2. Jim McClain

    Jim McClain Owner/Founder Administrator

    This deserves a topic of its own. Post moved.

  3. Elmer Fudd

    Elmer Fudd Administwative Asst. Charter Member I Support TFP Senior Member

    This is a bit of a "jimmy rig" but it will work.

    Take the drawer out, draw a circle around each leg, then remove the range and cut out the circles. The range will drop into the hole, it is tough to remove the range later but it will work to lower the range. It beats taking the whole area out.
  4. Bev

    Bev Member

    Thanks--I did suggest that to my husband, but he's concerned that the bottom drawer on the range won't open if we do that. I think we'll probably just go with putting some rubber weatherstripping in the gap. It's only 1/4", so I don't think it will look too bad, and apparently there isn't a lot of heat under that edge. I just don't think it's worth going to all that trouble of cutting out that whole piece of underlayment, or even just cutting holes for the legs (and he's already removed the back legs, so the stove is sitting on its frame on the floor in the back). Thanks for your input, though! I hope others will learn from our experience...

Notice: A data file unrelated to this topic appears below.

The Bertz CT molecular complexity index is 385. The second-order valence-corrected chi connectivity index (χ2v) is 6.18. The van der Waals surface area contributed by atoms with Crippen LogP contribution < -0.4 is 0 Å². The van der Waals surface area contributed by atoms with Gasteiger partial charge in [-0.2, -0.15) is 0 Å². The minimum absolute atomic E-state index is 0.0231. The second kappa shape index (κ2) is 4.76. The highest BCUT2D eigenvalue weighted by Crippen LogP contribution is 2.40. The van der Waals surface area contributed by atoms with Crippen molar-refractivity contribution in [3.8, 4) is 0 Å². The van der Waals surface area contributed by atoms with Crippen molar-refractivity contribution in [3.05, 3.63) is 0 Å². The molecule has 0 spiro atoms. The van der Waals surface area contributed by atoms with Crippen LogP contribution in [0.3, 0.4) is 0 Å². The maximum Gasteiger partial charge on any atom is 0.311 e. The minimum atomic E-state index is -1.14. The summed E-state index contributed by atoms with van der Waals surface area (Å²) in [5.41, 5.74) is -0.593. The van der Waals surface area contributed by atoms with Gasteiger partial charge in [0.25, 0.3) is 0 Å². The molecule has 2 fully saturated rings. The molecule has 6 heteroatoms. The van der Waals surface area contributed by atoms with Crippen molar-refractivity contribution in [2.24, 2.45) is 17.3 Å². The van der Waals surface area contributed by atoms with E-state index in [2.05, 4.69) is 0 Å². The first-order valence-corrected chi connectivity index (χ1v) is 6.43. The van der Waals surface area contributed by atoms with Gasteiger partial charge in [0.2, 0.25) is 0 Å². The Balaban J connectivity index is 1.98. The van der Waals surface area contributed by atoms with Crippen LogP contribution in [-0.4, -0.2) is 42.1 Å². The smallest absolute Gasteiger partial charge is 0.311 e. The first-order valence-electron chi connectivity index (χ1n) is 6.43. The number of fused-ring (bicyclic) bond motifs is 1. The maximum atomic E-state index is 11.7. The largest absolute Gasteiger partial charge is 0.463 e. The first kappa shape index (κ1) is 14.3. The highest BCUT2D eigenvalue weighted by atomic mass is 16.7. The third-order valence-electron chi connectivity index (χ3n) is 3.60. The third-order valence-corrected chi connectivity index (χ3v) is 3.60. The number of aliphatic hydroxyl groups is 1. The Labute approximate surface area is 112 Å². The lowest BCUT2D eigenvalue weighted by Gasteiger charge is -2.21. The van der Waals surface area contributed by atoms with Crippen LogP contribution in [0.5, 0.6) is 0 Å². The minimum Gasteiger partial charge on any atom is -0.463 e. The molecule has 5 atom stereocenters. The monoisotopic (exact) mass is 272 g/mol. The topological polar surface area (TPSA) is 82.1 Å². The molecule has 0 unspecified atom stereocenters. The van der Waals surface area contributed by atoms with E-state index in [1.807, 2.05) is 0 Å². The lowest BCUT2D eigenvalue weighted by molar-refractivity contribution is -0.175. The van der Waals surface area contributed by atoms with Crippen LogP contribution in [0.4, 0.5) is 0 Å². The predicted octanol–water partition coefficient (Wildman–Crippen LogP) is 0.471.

5. rugaddict

    rugaddict Pro Member

    can you raise the countertops?
  6. Bev

    Bev Member

    No, I'm afraid not--we just spent about five grand to have them installed (they're Corian)--one of the two items we've hired out (the other was the bricklaying on the outside of the house). I guess we'll just have to live with a cooktop that's a little higher than the counter top--it could've been worse, I suppose...